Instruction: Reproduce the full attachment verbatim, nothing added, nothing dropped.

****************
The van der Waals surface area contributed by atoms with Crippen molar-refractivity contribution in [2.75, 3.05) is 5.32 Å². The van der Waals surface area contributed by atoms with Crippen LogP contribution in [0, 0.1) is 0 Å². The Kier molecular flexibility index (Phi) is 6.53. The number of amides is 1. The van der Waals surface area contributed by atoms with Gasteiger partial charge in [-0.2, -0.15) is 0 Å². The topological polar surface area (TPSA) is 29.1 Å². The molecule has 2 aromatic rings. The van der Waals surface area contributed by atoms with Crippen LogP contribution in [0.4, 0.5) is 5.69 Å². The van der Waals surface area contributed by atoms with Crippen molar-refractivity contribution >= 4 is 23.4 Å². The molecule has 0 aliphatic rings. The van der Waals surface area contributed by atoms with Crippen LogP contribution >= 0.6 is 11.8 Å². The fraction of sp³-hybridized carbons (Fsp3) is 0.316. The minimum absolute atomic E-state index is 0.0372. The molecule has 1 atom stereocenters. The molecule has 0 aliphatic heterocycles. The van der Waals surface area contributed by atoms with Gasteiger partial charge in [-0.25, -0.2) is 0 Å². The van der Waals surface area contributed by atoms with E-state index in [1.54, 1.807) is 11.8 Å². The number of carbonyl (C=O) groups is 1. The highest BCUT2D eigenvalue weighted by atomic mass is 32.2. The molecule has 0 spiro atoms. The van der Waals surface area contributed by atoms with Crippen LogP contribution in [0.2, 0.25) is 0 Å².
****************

The van der Waals surface area contributed by atoms with Crippen molar-refractivity contribution in [2.75, 3.05) is 5.32 Å². The van der Waals surface area contributed by atoms with Crippen LogP contribution in [0, 0.1) is 0 Å². The Kier molecular flexibility index (Phi) is 6.53. The number of amides is 1. The van der Waals surface area contributed by atoms with Gasteiger partial charge in [-0.2, -0.15) is 0 Å². The topological polar surface area (TPSA) is 29.1 Å². The molecule has 2 aromatic rings. The van der Waals surface area contributed by atoms with Crippen LogP contribution in [0.4, 0.5) is 5.69 Å². The van der Waals surface area contributed by atoms with Crippen molar-refractivity contribution >= 4 is 23.4 Å². The molecule has 0 aliphatic rings. The van der Waals surface area contributed by atoms with Crippen LogP contribution >= 0.6 is 11.8 Å². The fraction of sp³-hybridized carbons (Fsp3) is 0.316. The minimum absolute atomic E-state index is 0.0372. The molecule has 1 atom stereocenters. The molecule has 0 aliphatic heterocycles. The van der Waals surface area contributed by atoms with Gasteiger partial charge in [-0.25, -0.2) is 0 Å². The van der Waals surface area contributed by atoms with E-state index in [1.54, 1.807) is 11.8 Å². The number of carbonyl (C=O) groups is 1. The highest BCUT2D eigenvalue weighted by atomic mass is 32.2. The molecule has 0 spiro atoms. The van der Waals surface area contributed by atoms with Crippen LogP contribution in [0.2, 0.25) is 0 Å².